Because as moderators, it was our job to do our jobs, to keep the private details private, and only in very rare and exceptional instances, actually to discuss what had been decided or done.

    And people wonder why so many moderators leave, and so few want to sign up for the privilege. (It is a privilege.).

    And so, to answer @ franco’s question directly: I’m not in the least surprised that the moderators, in an effort to reduce the visibility of the one member who surpasses all others here as a popular focal point of discontent and ongoing, sometimes fractious argumentation, asked him–probably after he’d been splurging in an excess of Liz Cheney Veneration one day–to please post less frequently. It’s the sort of thing we did. Its the sort of thing they do. But they don’t make a fuss about it, and they don’t advertise their actions for delectation, dissection, and analysis by those who aren’t involved and whose business it is not.

    Good for them. Good for Gary for agreeing to those terms. And good for Gary for saying so publicly, and giving me the chance to respond to Franco’s comment at length here.

    This would be a better site, IMHO, if the members (other than on obviously humorous posts) engaged in fewer smart and provoking remarks directed at each other, and if we all gave the moderators a little more credit for working hard behind the scenes to keep things equitable and running smoothly, and if we all gave them a little more help, when it comes to keeping things civil, in front of them.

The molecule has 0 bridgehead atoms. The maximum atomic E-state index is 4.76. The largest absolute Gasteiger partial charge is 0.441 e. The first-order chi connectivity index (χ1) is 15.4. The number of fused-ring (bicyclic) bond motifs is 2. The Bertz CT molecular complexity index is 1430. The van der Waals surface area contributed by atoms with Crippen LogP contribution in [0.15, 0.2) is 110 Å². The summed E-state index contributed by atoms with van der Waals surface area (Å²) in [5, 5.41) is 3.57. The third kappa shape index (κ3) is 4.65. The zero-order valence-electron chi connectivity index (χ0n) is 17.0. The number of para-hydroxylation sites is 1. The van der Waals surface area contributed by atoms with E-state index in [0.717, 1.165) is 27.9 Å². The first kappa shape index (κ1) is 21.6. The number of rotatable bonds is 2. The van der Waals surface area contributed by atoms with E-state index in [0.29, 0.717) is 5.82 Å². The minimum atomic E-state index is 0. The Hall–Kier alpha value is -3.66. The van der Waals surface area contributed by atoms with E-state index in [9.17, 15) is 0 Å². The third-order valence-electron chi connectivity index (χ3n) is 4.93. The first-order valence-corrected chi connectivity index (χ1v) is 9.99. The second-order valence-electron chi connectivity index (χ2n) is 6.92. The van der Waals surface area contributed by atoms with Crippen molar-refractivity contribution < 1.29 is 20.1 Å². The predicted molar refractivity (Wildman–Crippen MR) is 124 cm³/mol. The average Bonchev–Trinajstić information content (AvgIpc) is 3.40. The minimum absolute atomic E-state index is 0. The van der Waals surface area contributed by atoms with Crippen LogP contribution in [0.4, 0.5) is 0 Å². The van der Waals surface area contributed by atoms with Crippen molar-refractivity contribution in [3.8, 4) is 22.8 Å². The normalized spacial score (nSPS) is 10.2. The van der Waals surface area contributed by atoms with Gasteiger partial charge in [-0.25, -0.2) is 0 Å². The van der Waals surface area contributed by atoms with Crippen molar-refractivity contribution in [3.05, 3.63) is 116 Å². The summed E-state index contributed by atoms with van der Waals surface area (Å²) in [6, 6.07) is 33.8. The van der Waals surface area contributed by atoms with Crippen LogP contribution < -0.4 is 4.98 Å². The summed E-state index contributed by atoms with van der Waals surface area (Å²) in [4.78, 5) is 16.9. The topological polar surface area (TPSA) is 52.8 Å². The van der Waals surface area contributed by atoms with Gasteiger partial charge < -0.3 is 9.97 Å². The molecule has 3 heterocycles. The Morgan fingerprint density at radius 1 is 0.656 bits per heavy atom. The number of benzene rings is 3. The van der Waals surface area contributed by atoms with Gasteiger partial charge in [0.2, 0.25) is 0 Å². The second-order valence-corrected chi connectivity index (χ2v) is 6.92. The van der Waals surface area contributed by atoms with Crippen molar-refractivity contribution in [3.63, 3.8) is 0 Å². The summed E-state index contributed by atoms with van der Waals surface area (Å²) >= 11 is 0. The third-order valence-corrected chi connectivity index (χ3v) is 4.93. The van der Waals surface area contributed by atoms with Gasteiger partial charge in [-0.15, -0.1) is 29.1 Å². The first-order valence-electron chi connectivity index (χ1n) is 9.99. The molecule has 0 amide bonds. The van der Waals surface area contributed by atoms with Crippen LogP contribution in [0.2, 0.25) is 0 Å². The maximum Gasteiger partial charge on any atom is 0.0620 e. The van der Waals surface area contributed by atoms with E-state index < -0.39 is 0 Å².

Next question?

    I endorse what She says.  Back in 2017 I frequently referred to Trump supporters as “Trumpkins.”  A moderator sent me a DM and respectfully asked me to not use that phrase, and explained his or her reason.  I followed that request, and I think that this is the only time in over five years that I used that word, and am doing so only to mention a word that I haven’t used. 

    I have received a couple of other requests from time to time.  What often results is a conversation back and forth in the form of DM’s.  Even when I have disagreed, I will usually do what I was asked to do.  Some of the things requested were not in any way governed by the CoC, and I remember a Mod saying that he or she couldn’t and wouldn’t stop me from doing a specific thing, but would like me to not do it.  I followed the request, and made peace with the other member.  That is part of living in a community.